Bora Aksu Ready To Wear Spring Summer 2015 London
The Bora Aksu shows, over the years, have fallen into one of two categories: the ones where the designer's brand of gentle whimsy has resulted in delicately romantic collections and the ones where that same romanticism is overtaken by his passion for craft and technique.
Today's outing, early on London's first day of shows, fell somewhere between the two. Inspired by the legendary nineteenth-century ballerina Marie Taglioni, it had all the right ingredients -- but the combination never quite added up to the sum of its parts.
It was largely, perhaps, a question of editing. There were lovely, simple shifts, and barely-blue ruffles slips, and fluttering dresses formed from tangles of ivory and peach lace. But these were too often submerged in layers of chiffon or cages of crochet or glittering costume jewels. Where the show veered off-script, in fact, it worked best -- particularly in densely embroidered Wedgwood-blue capes and separates that echoed the confident, modern tailoring Aksu showed in the same space last season.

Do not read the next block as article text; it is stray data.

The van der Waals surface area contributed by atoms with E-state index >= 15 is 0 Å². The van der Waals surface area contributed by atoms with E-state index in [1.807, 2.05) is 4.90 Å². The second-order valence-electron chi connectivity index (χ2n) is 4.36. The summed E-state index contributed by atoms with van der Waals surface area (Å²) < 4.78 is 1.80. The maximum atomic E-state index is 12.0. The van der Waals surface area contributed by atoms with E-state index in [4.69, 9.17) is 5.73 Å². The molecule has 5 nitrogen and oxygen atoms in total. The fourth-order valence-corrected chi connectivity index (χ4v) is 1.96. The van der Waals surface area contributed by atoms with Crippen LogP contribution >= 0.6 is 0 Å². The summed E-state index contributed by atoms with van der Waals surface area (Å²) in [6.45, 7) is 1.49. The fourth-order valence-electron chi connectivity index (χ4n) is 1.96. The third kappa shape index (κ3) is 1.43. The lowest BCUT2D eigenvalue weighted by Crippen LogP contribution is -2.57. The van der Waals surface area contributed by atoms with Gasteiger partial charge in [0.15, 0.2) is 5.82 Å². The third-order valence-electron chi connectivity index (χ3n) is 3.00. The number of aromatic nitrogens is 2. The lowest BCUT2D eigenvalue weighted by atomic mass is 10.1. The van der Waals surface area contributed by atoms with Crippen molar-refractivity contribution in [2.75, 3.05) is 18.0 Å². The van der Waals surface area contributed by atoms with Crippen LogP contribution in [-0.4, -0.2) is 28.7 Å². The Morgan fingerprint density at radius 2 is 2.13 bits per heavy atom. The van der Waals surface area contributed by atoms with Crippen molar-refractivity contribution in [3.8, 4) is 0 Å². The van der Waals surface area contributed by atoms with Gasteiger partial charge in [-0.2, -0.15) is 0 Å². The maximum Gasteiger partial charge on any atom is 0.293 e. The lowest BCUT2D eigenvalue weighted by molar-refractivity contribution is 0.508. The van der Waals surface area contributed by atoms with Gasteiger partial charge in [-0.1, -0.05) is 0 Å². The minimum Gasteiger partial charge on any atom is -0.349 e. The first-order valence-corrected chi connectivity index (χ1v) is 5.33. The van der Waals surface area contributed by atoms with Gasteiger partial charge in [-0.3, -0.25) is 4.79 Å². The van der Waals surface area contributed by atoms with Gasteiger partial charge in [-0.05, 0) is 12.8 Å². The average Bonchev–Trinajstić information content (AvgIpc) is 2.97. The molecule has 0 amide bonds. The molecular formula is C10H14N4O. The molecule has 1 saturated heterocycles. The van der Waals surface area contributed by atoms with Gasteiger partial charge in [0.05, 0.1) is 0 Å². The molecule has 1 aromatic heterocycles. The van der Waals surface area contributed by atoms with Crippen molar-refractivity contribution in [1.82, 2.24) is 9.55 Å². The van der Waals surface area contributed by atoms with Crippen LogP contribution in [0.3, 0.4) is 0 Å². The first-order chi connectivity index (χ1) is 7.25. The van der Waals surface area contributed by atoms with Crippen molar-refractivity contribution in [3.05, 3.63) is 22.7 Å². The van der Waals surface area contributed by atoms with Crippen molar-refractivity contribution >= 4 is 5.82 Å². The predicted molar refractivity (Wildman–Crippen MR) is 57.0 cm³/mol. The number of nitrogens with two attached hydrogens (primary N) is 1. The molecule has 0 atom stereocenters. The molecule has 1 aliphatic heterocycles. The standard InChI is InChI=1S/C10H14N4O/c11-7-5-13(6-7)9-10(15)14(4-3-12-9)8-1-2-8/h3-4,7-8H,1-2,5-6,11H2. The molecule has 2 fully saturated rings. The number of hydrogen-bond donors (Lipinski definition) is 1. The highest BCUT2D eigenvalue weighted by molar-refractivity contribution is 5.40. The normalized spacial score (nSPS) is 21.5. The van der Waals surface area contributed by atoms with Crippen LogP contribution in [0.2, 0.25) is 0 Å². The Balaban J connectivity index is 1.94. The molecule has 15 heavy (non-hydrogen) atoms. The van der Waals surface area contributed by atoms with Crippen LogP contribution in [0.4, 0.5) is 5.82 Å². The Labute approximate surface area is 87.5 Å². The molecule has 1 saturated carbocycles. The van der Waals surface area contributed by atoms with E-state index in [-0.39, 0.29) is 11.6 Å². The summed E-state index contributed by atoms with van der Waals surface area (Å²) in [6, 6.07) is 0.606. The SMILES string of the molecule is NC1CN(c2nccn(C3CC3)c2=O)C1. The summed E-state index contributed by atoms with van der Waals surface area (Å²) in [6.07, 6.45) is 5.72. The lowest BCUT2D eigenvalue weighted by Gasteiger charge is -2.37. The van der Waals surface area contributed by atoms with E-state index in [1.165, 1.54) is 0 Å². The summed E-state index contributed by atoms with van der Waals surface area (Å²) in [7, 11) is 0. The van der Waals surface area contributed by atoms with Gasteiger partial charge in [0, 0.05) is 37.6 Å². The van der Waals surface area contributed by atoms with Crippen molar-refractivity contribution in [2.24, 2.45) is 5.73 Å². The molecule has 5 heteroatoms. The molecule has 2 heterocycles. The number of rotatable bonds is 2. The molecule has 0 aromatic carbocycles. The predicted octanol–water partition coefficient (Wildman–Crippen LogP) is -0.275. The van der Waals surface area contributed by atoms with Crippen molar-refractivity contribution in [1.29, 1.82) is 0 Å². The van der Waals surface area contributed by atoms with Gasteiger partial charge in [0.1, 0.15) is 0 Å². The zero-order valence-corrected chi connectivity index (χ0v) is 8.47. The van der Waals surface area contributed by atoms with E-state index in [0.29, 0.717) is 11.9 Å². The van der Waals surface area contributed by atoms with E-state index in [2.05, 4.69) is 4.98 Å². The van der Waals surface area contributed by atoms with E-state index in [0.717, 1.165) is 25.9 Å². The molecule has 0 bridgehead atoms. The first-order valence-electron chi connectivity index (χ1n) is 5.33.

There was a beautiful idea behind this show; you could see it most clearly in the opening and closing tableaux, with the clothes grouped in all their faded beauty into a stiffly regal portrait shot. Other labels (notably Bottega Veneta, Rick Owens, and Chloe) have used dance to create potent statements about movement and poetry in contemporary clothing. It would be great to see Aksu strike that balance of resonance and relevance again.